Another classic color scheme can be found on Roslyn Drive at the home of Jill and Steve Parham. Here, the home’s unpainted brick is a perfect foil for dark brown shutters and warm beige trim. It was built in the 1970s in a Williamsburg style. “I’ve been told that the original exterior color scheme was based on classic Williamsburg colors, with golden yellow trim and brown shutters,” says Jill. “The previous owners, Kathy and Johnny Bowen, created the current color scheme, and we haven’t changed it a bit.”
Jill laughs when she tells the story of how she and Steve came to acquire the home. “I loved it from the moment I saw it when we moved to Columbia in 2012, but it wasn’t for sale,” she explains. “So we bought the house next door. After the flood, the Bowens moved out for eight months or so. When they returned, Kathy mentioned to me that they were thinking about putting the house on the market. I said, ‘No you’re not — we’re buying it!’ And we did. It’s an amazing house.”
Over in Shandon, Shari Hutchinson clearly remembers the day her husband, Tim Carrier, told her that the Columbia home she had always dreamed of owning was for sale. “All he said was, ‘The Pink House is on the market,’” she says, referring to the sunset-hued stucco home that has occupied the corner of Sims and Wilmot avenues for more than 80 years. “We’d moved out of Shandon several years before and were looking for a way to get back. This allowed us to do that in the best way possible!”
White in color until sometime during the 1940s or ’50s, when a previous owner tinted it orange, The Pink House is a Shandon landmark that has become so well-known that Shari and Tim have often heard it referred to as ‘Shandon’s GPS.’
“People give directions to other homes in the neighborhood based on where they are in relation to our home,” says Tim. “We never considered for a moment changing the color.”
After enjoying their new home for seven years, tragedy struck on June 17, 2016, when a microburst storm completely uprooted a massive tree and deposited it on top of the house. “It was completely destroyed,” recalls Shari. “We couldn’t even save the foundation.”
Rebuilding took nearly a year, and while a number of changes had to be made to the home’s design and placement on the lot, one aspect would remain constant: the color. “During construction, before the stucco was applied, the sheathing board was gray, and it caused a lot of discussion around town,” says Tim. “Neighbors, ‘pink house groupies,’ and even strangers made it clear they were nervous we wouldn’t paint it pink again. Although we’d always planned to, we realized that we really had no choice!”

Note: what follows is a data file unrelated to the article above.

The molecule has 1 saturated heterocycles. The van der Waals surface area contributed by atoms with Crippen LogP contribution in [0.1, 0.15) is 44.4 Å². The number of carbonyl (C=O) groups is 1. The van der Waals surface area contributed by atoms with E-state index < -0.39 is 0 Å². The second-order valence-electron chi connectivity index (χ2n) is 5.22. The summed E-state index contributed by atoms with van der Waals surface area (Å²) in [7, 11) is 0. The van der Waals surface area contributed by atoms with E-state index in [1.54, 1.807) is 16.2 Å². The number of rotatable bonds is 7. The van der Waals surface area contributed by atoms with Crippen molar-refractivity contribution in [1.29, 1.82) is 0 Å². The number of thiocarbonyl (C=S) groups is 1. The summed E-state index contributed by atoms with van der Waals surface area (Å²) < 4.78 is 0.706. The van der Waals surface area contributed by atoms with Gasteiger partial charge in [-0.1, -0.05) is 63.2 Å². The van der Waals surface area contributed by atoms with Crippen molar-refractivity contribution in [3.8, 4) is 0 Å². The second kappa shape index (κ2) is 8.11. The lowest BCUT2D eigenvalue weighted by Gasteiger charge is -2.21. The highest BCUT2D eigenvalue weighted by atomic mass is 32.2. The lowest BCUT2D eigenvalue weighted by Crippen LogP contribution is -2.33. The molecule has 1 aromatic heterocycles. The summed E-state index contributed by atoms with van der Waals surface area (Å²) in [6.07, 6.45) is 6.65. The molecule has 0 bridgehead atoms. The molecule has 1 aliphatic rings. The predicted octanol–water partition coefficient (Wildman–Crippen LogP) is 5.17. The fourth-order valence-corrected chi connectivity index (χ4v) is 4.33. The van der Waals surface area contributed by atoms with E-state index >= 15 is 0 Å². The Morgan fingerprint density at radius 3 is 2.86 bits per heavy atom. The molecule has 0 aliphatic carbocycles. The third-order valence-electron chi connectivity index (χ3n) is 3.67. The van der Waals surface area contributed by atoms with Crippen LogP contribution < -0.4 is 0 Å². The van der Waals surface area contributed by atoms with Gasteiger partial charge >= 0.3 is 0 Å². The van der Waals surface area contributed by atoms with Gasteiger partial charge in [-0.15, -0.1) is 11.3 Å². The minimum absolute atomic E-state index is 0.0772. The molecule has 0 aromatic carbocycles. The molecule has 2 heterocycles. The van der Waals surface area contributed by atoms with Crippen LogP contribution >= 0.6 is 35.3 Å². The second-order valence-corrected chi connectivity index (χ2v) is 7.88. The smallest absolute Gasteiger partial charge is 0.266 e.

The real challenge was matching the warm pink tone that lies somewhere at the intersection of peach, pink, and coral. Stucco can be painted, but they opted to go with a pre-colored stucco. For Shari and Tim, that meant they just had one shot to get it right. Using pieces of stucco salvaged from the original home, the couple worked with the team at Stucco Unlimited to find a match. “A color called ‘New Coral’ turned out to be the right shade,” says Shari. “We’ll use ‘Mellow Coral’ from Sherwin-Williams when we need to touch up. We stuck with Sherwin-Williams’ basic white for the trim and the columns. We’re so happy with the results and are so glad to be back in our pink house!”
Paint IQ: Dealing with the Shadow of Mildew
The current trend of barely there shades of white, taupe, and gray has a significant impact for Columbia-area homeowners: mildew is more visible than ever. A Sherwin-Williams representative for more than 25 years, Chris Arthur says that although new paint formulations do not attract mildew as readily as the older, oil-based paints, mildew is still a major problem all over the state. “Mildew will grow on anything, so it cannot be completely avoided,” he says. “The best you can do is kill the spores, which is best achieved by pressure washing as needed with a four-to-one mixture of one part bleach to four parts water and a small amount of laundry detergent, like Tide. Let it sit a minute — don’t let it dry — then rinse well. The Tide cuts the dirt and allows the bleach to really reach the mildew.” Chris pressure washes his home twice a year. He points out that homeowners can do it themselves or they can always call a professional pressure washing company.
If that seems excessive, Chris says to remember that the pollen and dirt that naturally adhere to a home compound the problem by providing a near-perfect breeding ground for mildew. Add Columbia’s hot, humid summer and plethora of beautiful old shade trees, and the reason is clear why the gray scourge seems to crop up overnight.
Chris cautions against ignoring the problem since leaving mildew unchecked for several years will allow it to penetrate into the paint film, where it will have to be scrubbed off instead of merely rinsed. “Think of power washing as weed control,” he says. “Let it go, and it isn’t long before it takes over.”